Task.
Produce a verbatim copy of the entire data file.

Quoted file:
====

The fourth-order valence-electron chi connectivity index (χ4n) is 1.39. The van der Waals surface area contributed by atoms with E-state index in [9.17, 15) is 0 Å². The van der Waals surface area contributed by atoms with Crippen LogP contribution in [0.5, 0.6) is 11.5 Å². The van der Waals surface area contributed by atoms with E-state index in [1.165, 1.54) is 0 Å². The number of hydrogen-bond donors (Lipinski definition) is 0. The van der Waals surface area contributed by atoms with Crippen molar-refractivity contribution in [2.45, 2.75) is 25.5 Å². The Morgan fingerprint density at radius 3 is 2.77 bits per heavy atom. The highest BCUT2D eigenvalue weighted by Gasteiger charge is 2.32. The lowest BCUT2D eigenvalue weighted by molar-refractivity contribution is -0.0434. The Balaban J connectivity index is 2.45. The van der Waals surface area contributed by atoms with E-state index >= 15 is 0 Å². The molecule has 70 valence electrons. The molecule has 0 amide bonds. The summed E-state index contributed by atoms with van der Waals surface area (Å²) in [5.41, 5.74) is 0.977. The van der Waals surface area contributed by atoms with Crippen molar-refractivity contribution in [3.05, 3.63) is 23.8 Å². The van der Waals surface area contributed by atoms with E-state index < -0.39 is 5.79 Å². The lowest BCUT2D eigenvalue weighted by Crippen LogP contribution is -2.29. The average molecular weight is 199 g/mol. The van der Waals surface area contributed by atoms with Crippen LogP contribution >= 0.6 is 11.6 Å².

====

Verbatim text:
The fourth-order valence-electron chi connectivity index (χ4n) is 1.39. The van der Waals surface area contributed by atoms with E-state index in [9.17, 15) is 0 Å². The van der Waals surface area contributed by atoms with Crippen LogP contribution in [0.5, 0.6) is 11.5 Å². The van der Waals surface area contributed by atoms with E-state index in [1.165, 1.54) is 0 Å². The number of hydrogen-bond donors (Lipinski definition) is 0. The van der Waals surface area contributed by atoms with Crippen molar-refractivity contribution in [2.45, 2.75) is 25.5 Å². The Morgan fingerprint density at radius 3 is 2.77 bits per heavy atom. The highest BCUT2D eigenvalue weighted by Gasteiger charge is 2.32. The lowest BCUT2D eigenvalue weighted by molar-refractivity contribution is -0.0434. The Balaban J connectivity index is 2.45. The van der Waals surface area contributed by atoms with E-state index >= 15 is 0 Å². The molecule has 70 valence electrons. The molecule has 0 amide bonds. The summed E-state index contributed by atoms with van der Waals surface area (Å²) in [5.41, 5.74) is 0.977. The van der Waals surface area contributed by atoms with Crippen molar-refractivity contribution in [3.05, 3.63) is 23.8 Å². The van der Waals surface area contributed by atoms with E-state index < -0.39 is 5.79 Å². The lowest BCUT2D eigenvalue weighted by Crippen LogP contribution is -2.29. The average molecular weight is 199 g/mol. The van der Waals surface area contributed by atoms with Crippen LogP contribution >= 0.6 is 11.6 Å².